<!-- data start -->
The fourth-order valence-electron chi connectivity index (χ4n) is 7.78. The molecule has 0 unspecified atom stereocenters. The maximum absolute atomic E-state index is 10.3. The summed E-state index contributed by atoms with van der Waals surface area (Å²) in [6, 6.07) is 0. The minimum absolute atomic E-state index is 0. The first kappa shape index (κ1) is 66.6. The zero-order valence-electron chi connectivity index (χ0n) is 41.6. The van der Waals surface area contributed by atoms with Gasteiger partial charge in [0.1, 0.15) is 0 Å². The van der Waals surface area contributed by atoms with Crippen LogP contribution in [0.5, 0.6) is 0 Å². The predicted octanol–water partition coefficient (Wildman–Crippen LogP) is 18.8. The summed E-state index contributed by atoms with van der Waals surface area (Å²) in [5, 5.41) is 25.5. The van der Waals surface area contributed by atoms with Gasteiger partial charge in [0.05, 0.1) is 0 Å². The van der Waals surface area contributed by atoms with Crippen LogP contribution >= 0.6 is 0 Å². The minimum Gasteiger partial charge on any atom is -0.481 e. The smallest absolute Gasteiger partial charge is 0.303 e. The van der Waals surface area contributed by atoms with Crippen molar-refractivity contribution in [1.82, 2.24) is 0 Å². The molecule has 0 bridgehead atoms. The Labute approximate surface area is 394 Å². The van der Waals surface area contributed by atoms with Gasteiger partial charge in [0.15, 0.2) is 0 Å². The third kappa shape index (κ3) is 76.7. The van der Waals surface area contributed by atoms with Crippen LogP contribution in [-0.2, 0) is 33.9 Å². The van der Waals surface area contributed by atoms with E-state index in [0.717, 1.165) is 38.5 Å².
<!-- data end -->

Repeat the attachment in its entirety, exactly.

The fourth-order valence-electron chi connectivity index (χ4n) is 7.78. The molecule has 0 unspecified atom stereocenters. The maximum absolute atomic E-state index is 10.3. The summed E-state index contributed by atoms with van der Waals surface area (Å²) in [6, 6.07) is 0. The minimum absolute atomic E-state index is 0. The first kappa shape index (κ1) is 66.6. The zero-order valence-electron chi connectivity index (χ0n) is 41.6. The van der Waals surface area contributed by atoms with Gasteiger partial charge in [0.1, 0.15) is 0 Å². The van der Waals surface area contributed by atoms with Crippen LogP contribution in [0.5, 0.6) is 0 Å². The predicted octanol–water partition coefficient (Wildman–Crippen LogP) is 18.8. The summed E-state index contributed by atoms with van der Waals surface area (Å²) in [5, 5.41) is 25.5. The van der Waals surface area contributed by atoms with Gasteiger partial charge in [0.05, 0.1) is 0 Å². The van der Waals surface area contributed by atoms with Crippen LogP contribution >= 0.6 is 0 Å². The minimum Gasteiger partial charge on any atom is -0.481 e. The smallest absolute Gasteiger partial charge is 0.303 e. The van der Waals surface area contributed by atoms with Crippen molar-refractivity contribution in [1.82, 2.24) is 0 Å². The molecule has 0 bridgehead atoms. The Labute approximate surface area is 394 Å². The van der Waals surface area contributed by atoms with Gasteiger partial charge in [0.15, 0.2) is 0 Å². The third kappa shape index (κ3) is 76.7. The van der Waals surface area contributed by atoms with Crippen LogP contribution in [-0.2, 0) is 33.9 Å². The van der Waals surface area contributed by atoms with E-state index in [0.717, 1.165) is 38.5 Å².